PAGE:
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Can an employer indiscriminately garnish the wages of an employee without having
a legal notice to do so? If I was accused of damaging the property of a coworker
and denied the accusation, and it basically came down to my word against the co-
workers word, could my employer decide to reimburse the co worker and deduct the
amount of reimbursement from my salary without my consent? I don’t believe that
this can be done. I work for a nonprofit in NEW WORK – this is not happening to
me but to someone else. There is nothing is the employee’s policies and
procedures I can find that supports this action. Any advice would be appreciated

Asked on June 13, 2016 under Employment Labor Law, New York


M.D., Member, California and New York Bar / FreeAdvice Contributing Attorney

Answered 6 years ago | Contributor

In NY, generally paycheck deductions can only be made if they are government authorized (e.g. withholding for taxes, child support, legal garnishments, etc.) or are expressly and voluntarily authorized in writing by the employee. Otherwise, an employer can sue in court for any amount alleged that it is owed. For further inforastion, you can check your state's department of labor's website; if you feel that you have a claim you can file a complaint.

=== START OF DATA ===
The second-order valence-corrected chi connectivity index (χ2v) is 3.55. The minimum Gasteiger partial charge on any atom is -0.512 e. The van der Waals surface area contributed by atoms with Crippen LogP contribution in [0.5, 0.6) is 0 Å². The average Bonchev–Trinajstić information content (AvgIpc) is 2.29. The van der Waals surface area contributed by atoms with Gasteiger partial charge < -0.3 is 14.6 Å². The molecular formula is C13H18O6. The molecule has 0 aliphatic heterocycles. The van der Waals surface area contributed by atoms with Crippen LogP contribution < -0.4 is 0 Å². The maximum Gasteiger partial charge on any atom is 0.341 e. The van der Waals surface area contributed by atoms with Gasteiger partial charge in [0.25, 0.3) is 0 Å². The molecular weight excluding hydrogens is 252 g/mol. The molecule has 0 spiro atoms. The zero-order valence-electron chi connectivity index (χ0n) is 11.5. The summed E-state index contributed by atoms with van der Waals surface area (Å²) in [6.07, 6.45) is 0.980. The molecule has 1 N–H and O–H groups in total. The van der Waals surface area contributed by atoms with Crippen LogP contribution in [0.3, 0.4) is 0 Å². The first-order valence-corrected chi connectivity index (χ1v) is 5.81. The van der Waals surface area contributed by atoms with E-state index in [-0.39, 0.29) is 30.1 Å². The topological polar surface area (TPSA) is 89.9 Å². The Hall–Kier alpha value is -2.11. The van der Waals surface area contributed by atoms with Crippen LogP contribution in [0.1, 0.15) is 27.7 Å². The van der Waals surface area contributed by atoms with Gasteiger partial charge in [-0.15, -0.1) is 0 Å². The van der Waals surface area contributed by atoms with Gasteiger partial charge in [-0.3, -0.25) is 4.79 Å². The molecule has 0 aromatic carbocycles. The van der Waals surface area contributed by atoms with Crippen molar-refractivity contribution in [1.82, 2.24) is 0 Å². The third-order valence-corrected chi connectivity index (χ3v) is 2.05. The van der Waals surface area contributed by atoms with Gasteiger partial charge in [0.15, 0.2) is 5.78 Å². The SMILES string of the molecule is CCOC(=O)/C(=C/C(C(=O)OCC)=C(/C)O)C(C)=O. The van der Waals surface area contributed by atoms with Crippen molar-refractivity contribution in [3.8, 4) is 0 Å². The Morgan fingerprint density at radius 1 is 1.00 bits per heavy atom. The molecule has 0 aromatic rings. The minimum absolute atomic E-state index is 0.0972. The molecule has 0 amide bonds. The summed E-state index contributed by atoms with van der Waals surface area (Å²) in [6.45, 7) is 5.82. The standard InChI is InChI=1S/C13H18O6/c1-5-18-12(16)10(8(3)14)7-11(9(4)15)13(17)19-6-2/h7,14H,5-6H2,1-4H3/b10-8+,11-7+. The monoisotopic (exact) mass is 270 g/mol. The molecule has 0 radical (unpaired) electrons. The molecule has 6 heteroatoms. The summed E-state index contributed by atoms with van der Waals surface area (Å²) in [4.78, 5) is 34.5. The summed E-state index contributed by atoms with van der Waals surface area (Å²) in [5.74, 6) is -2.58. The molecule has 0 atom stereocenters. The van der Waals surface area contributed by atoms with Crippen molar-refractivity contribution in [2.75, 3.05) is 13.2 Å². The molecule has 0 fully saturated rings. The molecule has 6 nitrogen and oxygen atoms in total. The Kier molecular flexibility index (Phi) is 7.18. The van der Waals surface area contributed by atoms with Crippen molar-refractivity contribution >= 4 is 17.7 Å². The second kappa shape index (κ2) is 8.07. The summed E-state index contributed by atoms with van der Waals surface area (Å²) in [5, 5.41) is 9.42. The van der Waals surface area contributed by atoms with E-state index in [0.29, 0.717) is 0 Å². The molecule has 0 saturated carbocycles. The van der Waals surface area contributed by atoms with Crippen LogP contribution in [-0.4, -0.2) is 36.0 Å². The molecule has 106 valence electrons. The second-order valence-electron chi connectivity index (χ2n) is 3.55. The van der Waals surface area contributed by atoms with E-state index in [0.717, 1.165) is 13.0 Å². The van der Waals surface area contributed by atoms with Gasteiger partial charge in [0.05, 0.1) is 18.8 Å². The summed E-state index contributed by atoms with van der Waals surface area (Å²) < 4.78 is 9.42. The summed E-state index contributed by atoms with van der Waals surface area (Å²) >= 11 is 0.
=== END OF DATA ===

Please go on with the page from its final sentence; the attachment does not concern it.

IMPORTANT NOTICE: The Answer(s) provided above are for general information only. The attorney providing the answer was not serving as the attorney for the person submitting the question or in any attorney-client relationship with such person. Laws may vary from state to state, and sometimes change. Tiny variations in the facts, or a fact not set forth in a question, often can change a legal outcome or an attorney's conclusion. Although has verified the attorney was admitted to practice law in at least one jurisdiction, he or she may not be authorized to practice law in the jurisdiction referred to in the question, nor is he or she necessarily experienced in the area of the law involved. Unlike the information in the Answer(s) above, upon which you should NOT rely, for personal advice you can rely upon we suggest you retain an attorney to represent you.

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